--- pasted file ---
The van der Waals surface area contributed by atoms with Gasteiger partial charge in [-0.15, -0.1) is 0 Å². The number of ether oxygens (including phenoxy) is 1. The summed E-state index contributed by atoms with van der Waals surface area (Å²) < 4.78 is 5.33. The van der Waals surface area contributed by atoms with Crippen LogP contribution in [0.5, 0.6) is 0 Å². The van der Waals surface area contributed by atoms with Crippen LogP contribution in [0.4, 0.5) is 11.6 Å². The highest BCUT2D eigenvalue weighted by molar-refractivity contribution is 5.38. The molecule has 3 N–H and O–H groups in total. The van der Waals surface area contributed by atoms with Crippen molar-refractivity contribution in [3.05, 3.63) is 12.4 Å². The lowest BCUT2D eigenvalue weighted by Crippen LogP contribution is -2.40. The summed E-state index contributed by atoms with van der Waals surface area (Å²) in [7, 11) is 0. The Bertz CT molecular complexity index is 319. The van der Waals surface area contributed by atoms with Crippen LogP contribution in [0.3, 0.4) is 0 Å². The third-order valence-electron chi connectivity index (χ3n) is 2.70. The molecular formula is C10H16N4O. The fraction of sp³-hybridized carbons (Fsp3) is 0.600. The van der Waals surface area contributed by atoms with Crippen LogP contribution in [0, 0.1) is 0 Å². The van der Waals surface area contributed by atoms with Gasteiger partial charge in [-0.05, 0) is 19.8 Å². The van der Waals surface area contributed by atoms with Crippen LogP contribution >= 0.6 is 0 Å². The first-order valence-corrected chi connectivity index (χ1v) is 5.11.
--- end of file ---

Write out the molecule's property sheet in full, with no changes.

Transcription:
The van der Waals surface area contributed by atoms with Gasteiger partial charge in [-0.15, -0.1) is 0 Å². The number of ether oxygens (including phenoxy) is 1. The summed E-state index contributed by atoms with van der Waals surface area (Å²) < 4.78 is 5.33. The van der Waals surface area contributed by atoms with Crippen LogP contribution in [0.5, 0.6) is 0 Å². The van der Waals surface area contributed by atoms with Crippen LogP contribution in [0.4, 0.5) is 11.6 Å². The highest BCUT2D eigenvalue weighted by molar-refractivity contribution is 5.38. The molecule has 3 N–H and O–H groups in total. The van der Waals surface area contributed by atoms with Crippen molar-refractivity contribution in [3.05, 3.63) is 12.4 Å². The lowest BCUT2D eigenvalue weighted by Crippen LogP contribution is -2.40. The summed E-state index contributed by atoms with van der Waals surface area (Å²) in [7, 11) is 0. The Bertz CT molecular complexity index is 319. The van der Waals surface area contributed by atoms with Crippen LogP contribution in [0.3, 0.4) is 0 Å². The third-order valence-electron chi connectivity index (χ3n) is 2.70. The molecular formula is C10H16N4O. The fraction of sp³-hybridized carbons (Fsp3) is 0.600. The van der Waals surface area contributed by atoms with Crippen LogP contribution in [0, 0.1) is 0 Å². The van der Waals surface area contributed by atoms with Gasteiger partial charge in [-0.05, 0) is 19.8 Å². The van der Waals surface area contributed by atoms with Crippen LogP contribution >= 0.6 is 0 Å². The first-order valence-corrected chi connectivity index (χ1v) is 5.11.